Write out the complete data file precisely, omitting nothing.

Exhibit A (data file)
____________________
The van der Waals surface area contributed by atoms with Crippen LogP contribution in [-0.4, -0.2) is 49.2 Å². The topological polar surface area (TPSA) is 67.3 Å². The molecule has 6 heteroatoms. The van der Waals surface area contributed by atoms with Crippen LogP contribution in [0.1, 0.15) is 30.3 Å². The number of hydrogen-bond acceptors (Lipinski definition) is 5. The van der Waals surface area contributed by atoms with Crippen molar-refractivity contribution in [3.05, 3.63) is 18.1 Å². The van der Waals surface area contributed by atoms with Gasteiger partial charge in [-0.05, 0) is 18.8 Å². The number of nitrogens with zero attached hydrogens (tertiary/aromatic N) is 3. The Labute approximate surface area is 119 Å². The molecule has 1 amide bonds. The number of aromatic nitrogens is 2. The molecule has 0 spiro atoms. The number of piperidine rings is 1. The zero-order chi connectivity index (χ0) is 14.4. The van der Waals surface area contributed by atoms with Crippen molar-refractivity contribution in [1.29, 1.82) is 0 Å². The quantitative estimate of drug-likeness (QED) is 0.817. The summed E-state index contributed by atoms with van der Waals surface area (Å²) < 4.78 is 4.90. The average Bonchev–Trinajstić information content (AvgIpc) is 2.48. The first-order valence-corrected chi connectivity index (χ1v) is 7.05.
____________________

The van der Waals surface area contributed by atoms with Crippen LogP contribution in [-0.4, -0.2) is 49.2 Å². The topological polar surface area (TPSA) is 67.3 Å². The molecule has 6 heteroatoms. The van der Waals surface area contributed by atoms with Crippen LogP contribution in [0.1, 0.15) is 30.3 Å². The number of hydrogen-bond acceptors (Lipinski definition) is 5. The van der Waals surface area contributed by atoms with Crippen molar-refractivity contribution in [3.05, 3.63) is 18.1 Å². The van der Waals surface area contributed by atoms with Gasteiger partial charge in [-0.05, 0) is 18.8 Å². The number of nitrogens with zero attached hydrogens (tertiary/aromatic N) is 3. The Labute approximate surface area is 119 Å². The molecule has 1 amide bonds. The number of aromatic nitrogens is 2. The molecule has 0 spiro atoms. The number of piperidine rings is 1. The zero-order chi connectivity index (χ0) is 14.4. The van der Waals surface area contributed by atoms with Crippen molar-refractivity contribution in [1.29, 1.82) is 0 Å². The quantitative estimate of drug-likeness (QED) is 0.817. The summed E-state index contributed by atoms with van der Waals surface area (Å²) < 4.78 is 4.90. The average Bonchev–Trinajstić information content (AvgIpc) is 2.48. The first-order valence-corrected chi connectivity index (χ1v) is 7.05.